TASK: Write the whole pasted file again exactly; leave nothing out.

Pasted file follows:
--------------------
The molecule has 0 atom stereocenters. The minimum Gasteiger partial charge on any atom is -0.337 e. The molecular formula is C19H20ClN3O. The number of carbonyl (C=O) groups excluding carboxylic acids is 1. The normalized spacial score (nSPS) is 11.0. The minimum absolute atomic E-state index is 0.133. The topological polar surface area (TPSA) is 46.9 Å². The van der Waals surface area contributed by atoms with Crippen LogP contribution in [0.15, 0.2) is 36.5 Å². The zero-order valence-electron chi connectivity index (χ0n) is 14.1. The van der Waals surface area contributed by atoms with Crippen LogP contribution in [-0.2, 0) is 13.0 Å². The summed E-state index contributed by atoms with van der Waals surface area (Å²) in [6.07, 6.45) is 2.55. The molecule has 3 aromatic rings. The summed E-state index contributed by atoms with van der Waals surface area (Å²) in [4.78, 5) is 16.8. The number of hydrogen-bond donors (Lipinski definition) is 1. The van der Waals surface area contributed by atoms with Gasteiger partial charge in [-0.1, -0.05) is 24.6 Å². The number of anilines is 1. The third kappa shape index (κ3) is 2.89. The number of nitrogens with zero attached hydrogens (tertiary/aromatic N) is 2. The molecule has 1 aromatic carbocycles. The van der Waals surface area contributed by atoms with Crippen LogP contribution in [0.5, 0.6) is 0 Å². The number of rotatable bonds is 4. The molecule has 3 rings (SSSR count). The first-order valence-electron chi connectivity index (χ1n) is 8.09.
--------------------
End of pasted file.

The molecule has 0 atom stereocenters. The minimum Gasteiger partial charge on any atom is -0.337 e. The molecular formula is C19H20ClN3O. The number of carbonyl (C=O) groups excluding carboxylic acids is 1. The normalized spacial score (nSPS) is 11.0. The minimum absolute atomic E-state index is 0.133. The topological polar surface area (TPSA) is 46.9 Å². The van der Waals surface area contributed by atoms with Crippen LogP contribution in [0.15, 0.2) is 36.5 Å². The zero-order valence-electron chi connectivity index (χ0n) is 14.1. The van der Waals surface area contributed by atoms with Crippen LogP contribution in [-0.2, 0) is 13.0 Å². The summed E-state index contributed by atoms with van der Waals surface area (Å²) in [6.07, 6.45) is 2.55. The molecule has 3 aromatic rings. The summed E-state index contributed by atoms with van der Waals surface area (Å²) in [4.78, 5) is 16.8. The number of hydrogen-bond donors (Lipinski definition) is 1. The van der Waals surface area contributed by atoms with Gasteiger partial charge in [-0.1, -0.05) is 24.6 Å². The number of anilines is 1. The third kappa shape index (κ3) is 2.89. The number of nitrogens with zero attached hydrogens (tertiary/aromatic N) is 2. The molecule has 1 aromatic carbocycles. The van der Waals surface area contributed by atoms with Crippen LogP contribution in [0.5, 0.6) is 0 Å². The number of rotatable bonds is 4. The molecule has 3 rings (SSSR count). The first-order valence-electron chi connectivity index (χ1n) is 8.09.